# Math in the Home

What you'll need:
Newspaper, calculator, pencil, paper, and graph paper (can be hand-drawn)
1. List it. Give your child the grocery section of the newspaper in order to make up a list of foods that will feed the family for a week and also meet a budget of a certain amount of money. Have your child make a chart and use mental math or a calculator to figure the cost of a few items. If the total for the groceries is more than you have budgeted for, talk about which items can be eliminated. Could the list be cut down by a few items or by buying less of another item? What will best serve the needs of the family?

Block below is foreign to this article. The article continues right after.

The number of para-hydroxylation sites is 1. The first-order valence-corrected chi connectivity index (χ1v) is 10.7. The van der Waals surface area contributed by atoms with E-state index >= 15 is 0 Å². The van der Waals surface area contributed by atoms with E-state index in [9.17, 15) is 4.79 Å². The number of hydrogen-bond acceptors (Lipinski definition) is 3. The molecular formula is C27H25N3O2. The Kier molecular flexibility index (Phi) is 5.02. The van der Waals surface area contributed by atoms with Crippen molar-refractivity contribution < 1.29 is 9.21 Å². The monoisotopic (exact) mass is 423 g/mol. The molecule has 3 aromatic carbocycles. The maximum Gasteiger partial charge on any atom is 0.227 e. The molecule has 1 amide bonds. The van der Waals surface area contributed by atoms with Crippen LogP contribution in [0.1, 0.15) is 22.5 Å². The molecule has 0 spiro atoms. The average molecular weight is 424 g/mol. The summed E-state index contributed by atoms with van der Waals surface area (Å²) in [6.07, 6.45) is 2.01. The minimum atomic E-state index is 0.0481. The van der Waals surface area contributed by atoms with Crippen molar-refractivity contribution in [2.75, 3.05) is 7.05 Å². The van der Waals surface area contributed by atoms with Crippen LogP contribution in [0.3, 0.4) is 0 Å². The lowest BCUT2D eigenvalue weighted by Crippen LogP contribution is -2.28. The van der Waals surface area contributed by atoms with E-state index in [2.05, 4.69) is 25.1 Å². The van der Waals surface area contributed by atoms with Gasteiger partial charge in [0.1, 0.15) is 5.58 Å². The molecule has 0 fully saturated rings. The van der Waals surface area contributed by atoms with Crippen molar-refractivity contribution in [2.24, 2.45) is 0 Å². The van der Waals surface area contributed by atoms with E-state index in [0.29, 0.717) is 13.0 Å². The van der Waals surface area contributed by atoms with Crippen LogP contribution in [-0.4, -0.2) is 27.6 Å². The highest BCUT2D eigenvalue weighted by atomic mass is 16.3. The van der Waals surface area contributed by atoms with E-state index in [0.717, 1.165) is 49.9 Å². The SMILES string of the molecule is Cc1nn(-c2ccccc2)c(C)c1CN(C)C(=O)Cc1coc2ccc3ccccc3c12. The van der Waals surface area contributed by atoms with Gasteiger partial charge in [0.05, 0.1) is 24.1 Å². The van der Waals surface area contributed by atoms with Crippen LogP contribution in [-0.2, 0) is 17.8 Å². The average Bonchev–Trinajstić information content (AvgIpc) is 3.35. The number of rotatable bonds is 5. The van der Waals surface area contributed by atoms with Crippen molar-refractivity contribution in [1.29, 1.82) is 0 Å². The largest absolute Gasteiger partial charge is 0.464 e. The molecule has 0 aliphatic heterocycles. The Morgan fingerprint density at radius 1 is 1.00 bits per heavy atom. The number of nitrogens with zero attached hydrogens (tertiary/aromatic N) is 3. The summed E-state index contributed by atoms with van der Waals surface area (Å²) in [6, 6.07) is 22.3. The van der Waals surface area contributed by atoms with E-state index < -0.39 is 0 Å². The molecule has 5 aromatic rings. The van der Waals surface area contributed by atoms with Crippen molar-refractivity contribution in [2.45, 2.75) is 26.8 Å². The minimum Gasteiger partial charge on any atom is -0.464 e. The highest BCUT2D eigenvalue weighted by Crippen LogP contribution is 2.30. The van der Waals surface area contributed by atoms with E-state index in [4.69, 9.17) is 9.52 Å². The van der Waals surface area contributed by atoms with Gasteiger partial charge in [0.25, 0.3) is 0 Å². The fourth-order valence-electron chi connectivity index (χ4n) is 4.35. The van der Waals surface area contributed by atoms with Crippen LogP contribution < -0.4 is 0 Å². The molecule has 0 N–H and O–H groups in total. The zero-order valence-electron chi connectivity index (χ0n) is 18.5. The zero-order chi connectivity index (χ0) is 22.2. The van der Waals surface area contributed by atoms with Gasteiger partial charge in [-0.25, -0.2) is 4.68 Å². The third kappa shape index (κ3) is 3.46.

2. Shop around. Have your child search for advertisements in the newspaper for an item they have been wanting, such as a piece of clothing or tennis shoes, in order to find the lowest price for the item. After your child finds the best buy, have him or her compare the best buy to the rest of the advertised prices. Are this store's prices lower for everything or just items in demand?
3. Highs and lows. Have your child search the newspaper for daily temperatures and create a graph showing weekly trends. Ask your child for the differences in temperature from day to day.
 Parent Pointer - This activity helps children see how much math is used in everyday life. It also helps in the variety of ways in which math is used to tell a story, read a timetable or schedule, plan a shopping list, or study the weather.

What you'll need: